Now 52, Bill Hundley's biggest complaint is that he doesn't have enough time to spend with his wife and children at their Vienna home. He runs his fingers through his thinning hair, and points out that the time he's spent on the Park case has also cut into his tennis game and the amount of reading that he can do (mostly newspapers and magazines).
"Bill is like a very effective legal Will Rogers," says former associate Tom McKeon, now the vice president of Intertel, one of the world's largest private intelligence organizations. "He's never met a guy he didn't like."
He also rarely has met a lawyer who didn't respect his prowess. During the Watergate investigations, when it appeared that then Assistant Attorney General Henry Petersen would come up against Hundley as Mitchell's lawyer, Petersen remarked to a friend, "If I were in trouble, I'd want Bill Hundley to represent me." Petersen has since become one of Hundley's law partners.
Hundley hijself pooh-poohs his own abilities. "I'm just a little Irish kid from Brooklyn," he says. In high school, be masteriminded other students' political campaigns and was a hot-shot on the basketball court. "My two brothers are engineers. I wasn't smart enough to be an engineer, so I went into the service. I never met a protestant or a Republican until I got in the military. I had a bad eye, and I was so stupid that I covered up the same bad eye twice to make sure I got in. It was awful to be 4-F back then. That was our last popular war."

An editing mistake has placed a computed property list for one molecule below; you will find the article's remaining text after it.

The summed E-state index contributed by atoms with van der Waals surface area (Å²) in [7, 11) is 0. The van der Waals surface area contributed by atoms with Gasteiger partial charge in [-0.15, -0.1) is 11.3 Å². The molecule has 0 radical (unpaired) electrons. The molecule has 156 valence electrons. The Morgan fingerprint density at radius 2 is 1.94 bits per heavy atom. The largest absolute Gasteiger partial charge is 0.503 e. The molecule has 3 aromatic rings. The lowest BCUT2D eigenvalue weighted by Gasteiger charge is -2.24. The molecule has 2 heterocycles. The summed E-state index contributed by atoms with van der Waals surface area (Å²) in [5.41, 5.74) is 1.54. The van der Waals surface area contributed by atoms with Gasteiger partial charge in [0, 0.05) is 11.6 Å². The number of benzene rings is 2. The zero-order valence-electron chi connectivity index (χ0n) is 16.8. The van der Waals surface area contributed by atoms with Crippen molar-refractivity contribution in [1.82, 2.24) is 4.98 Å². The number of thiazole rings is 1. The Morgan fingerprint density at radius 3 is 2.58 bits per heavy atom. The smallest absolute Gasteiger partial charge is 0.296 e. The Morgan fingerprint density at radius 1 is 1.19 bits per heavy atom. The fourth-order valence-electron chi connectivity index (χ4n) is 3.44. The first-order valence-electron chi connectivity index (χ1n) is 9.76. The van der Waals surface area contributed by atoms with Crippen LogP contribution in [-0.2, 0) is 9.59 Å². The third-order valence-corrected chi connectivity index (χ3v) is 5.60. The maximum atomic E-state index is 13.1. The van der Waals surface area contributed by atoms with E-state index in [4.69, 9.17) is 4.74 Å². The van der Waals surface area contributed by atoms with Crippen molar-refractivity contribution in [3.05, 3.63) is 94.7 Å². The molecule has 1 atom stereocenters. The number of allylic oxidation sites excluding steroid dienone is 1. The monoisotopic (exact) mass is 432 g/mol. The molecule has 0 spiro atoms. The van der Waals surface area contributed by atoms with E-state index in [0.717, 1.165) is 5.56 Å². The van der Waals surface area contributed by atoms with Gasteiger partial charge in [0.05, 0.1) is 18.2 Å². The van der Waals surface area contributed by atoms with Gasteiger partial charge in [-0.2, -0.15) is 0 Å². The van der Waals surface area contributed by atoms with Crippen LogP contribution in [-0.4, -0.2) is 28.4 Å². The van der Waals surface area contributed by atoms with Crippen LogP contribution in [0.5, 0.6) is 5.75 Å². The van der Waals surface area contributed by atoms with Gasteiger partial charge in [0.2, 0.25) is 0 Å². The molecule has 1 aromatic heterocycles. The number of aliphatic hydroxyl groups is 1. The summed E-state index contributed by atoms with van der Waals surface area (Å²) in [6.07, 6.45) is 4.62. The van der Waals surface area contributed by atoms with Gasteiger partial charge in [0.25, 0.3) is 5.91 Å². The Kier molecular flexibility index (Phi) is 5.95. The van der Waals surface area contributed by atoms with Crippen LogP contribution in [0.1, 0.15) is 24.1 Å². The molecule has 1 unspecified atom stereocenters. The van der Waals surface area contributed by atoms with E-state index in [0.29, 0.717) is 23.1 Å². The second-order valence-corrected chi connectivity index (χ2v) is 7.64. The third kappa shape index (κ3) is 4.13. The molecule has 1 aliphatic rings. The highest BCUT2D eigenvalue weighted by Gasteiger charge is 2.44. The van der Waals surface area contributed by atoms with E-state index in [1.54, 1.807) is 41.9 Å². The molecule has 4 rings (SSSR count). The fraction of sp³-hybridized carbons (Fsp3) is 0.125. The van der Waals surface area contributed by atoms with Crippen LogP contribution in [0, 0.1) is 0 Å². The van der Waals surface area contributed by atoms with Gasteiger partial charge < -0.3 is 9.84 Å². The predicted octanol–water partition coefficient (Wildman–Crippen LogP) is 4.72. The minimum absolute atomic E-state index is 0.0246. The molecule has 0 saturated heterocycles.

After returning from the war - where he fought with the 87th Infantry in the Battle of the Bulge as a sergeant in a machine-gun section - Hundley converted his GI benefits into a law degress from Fordham. "I guess I was a Catholic then," he says. "Now, I'm not so sure. I loved Pope John, but the incumbent Pope I'm not so crazy about."
Hundley clerked at a Wall Street law firm for a year, and then joined the Justice Department in 1951, where he served in the Internal Security Division. "I can't believe all the time we wasted chasing Communists," he says. "If it wasn't for all the FBI informants, nobody ever would have paid any dues into the Party or bought The Daily Worker."